The undisputed factual findings of the district court with regard to the timing of Kilbride's Mauritius lawsuit-that it was filed mere days prior to Law's testimony when the documents underlying the action were disclosed to the defense in 2005-fully support the district court's determination that the action was filed for the illegitimate purpose of preventing Law's testimony. Actions filed without legitimate purpose may qualify as unlawful harassment and hence constitute an attempt to intimidate or unlawfully influence a witness. See United States v. Lewis, 411 F.3d 838, 845-46 (7th Cir.2005) (upholding application of 18 U.S.C. § 1514 to enjoin a civil lawsuit filed for illegitimate purposes as witness harassment); United States v. Tison, 780 F.2d 1569, 1571-73 (11th Cir.1986) (same). Accordingly, the district court properly concluded that Kilbride's lawsuit was obstructive conduct justifying application of the enhancement.
We affirm Defendants' convictions and sentences. We remand to the district court to correct the clerical error in the written judgment describing Defendants' misdemeanor convictions under Counts 1 through 3 as felonies.
AFFIRMED and REMANDED
1. A “header” is called “header information” in the relevant statute and defined as “the source, destination, and routing information attached to an electronic mail message, including the originating domain name and originating electronic mail address, and any other information that appears in the line identifying, or purporting to identify, a person initiating the message.” 15 U.S.C. § 7702(8).
2. In an email address, the user name is the portion appearing before the @ symbol, while the domain name is the portion appearing after the @.
3. The description of the events underlying the application of the obstruction of justice enhancement are drawn from the district court's findings at sentencing, which are uncontested by Defendants.
4. Defendants also briefly argue that this portion of the instruction was problematic because Defendants had no notice that other communities' standards would be considered and, therefore, did not present any evidence of such standards. This argument lacks any foundation. The instructions applied by the district court were proposed prior to trial, the Government presented out-of-district evidence of community standards during the trial, and the instructions merely reflect the clear directive of Hamling.
5. Defendants also note that the instructions given varied from the instructions given in an obscenity case in the same courthouse, which Defendants request the court to take judicial notice of. By separate order, we deny the motion. Any variance in the instructions is irrelevant. There is no requirement that instructions for the same offense be formulated in the exact same manner in different prosecutions. See United States v.Hicks, 217 F.3d 1038, 1045 (9th Cir.2000) (“ ‘The trial court has substantial latitude so long as its instructions fairly and adequately cover the issues presented.’ ” (quoting United States v. Frega, 179 F.3d 793, 806 n. 16 (9th Cir.1999))). As long as the instructions given in Defendants' trial accurately reflected the law and covered the relevant issues, they were not erroneous.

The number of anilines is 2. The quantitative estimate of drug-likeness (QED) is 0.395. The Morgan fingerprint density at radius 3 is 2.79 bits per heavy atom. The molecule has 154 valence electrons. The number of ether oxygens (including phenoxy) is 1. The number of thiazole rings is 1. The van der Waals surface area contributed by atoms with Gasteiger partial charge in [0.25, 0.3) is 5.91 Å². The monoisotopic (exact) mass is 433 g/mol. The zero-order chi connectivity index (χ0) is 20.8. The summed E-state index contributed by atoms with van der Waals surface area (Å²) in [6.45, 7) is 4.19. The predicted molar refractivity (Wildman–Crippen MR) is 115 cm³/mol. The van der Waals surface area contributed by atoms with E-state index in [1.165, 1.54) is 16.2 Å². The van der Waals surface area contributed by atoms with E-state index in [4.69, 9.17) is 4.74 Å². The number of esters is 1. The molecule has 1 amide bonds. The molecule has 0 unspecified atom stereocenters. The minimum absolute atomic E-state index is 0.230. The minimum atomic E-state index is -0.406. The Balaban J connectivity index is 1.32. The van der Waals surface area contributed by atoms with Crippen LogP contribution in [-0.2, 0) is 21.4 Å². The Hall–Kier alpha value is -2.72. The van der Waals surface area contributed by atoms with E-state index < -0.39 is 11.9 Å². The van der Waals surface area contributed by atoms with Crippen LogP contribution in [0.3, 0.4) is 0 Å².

6. While the posture of Dachsteiner and Cutting required us to apply a less stringent prejudice inquiry than we do here, our observations on the nature of prejudice in those cases are entirely applicable.
7. The Government asserts that communication via email is not analogous to other Internet communication in that email allows the distributor control over who receives a communication. The Government points to the district court's specific finding that “Defendants did not post images on the Internet for worldwide consumption; Defendants were not incapable of limiting the distribution of their messages; Defendants purposefully sent images to individual homes and had full control over where and by whom the images were received.” The district court's finding is beside the point. The district court made no finding that the email technology utilized by Defendants provided them with an ability to control physically where the emails they disseminated were read. Hence, for purposes of the First Amendment concerns raised by Defendants, Defendants' email communications are analogous to other Internet communication.
8. We recognize that Justice Kennedy's opinion, as well Justice Stevens's dissent, viewed a national community standard as not resolving the constitutional problem created by applying local community standards to define obscenity on the Internet. Ashcroft, 535 U.S. at 596, 122 S.Ct. 1700; id. at 607 n. 3, 122 S.Ct. 1700. In their view, juries' application of a national community standard will inevitably vary based on their own communal understanding and, therefore, a national community standard will not produce actual uniformity. Id. Justice O'Connor, as well, was not willing to wholly foreclose the possibility that a national community standard may still pose a constitutional problem. Id. at 589, 122 S.Ct. 1700 (stating that application of a national community standard “does not necessarily pose a First Amendment problem” (emphasis added)). Our holding today does not preclude the possibility that a defendant could successfully challenge the application of a national community standard in defining Internet obscenity by demonstrating unconstitutional variance persists or on any other grounds. We only follow the various opinions in Ashcroft in holding that application of local community standards raises grave constitutional doubts on its face and application of a national community standard does not, thereby persuading us to adopt a national community standard to alleviate the former doubts. Our holding that application of a national community standard to define Internet obscenity does not raise grave constitutional doubts on its face is not to be interpreted as a holding that any constitutional challenge to such application will necessarily be meritless.
9. By itself, the statute's failure to define a baseline of ability a recipient should have for locating an initiator of an email or actual registrant of a domain name could render the meaning of “impair” imprecise. However, any vagueness concerns this failure creates are obviated by the statute's requirement that any impairment to the recipient's ability be intentional to result in culpability. See, e.g., United States v. Wyatt, 408 F.3d 1257, 1261 (9th Cir.2005) (“A scienter requirement can help a law escape a vagueness problem.”). By including this scienter requirement, the statute protects against arbitrary definition of what constitutes the baseline of ability from which impairment occurs.
BETTY B. FLETCHER, Circuit Judge: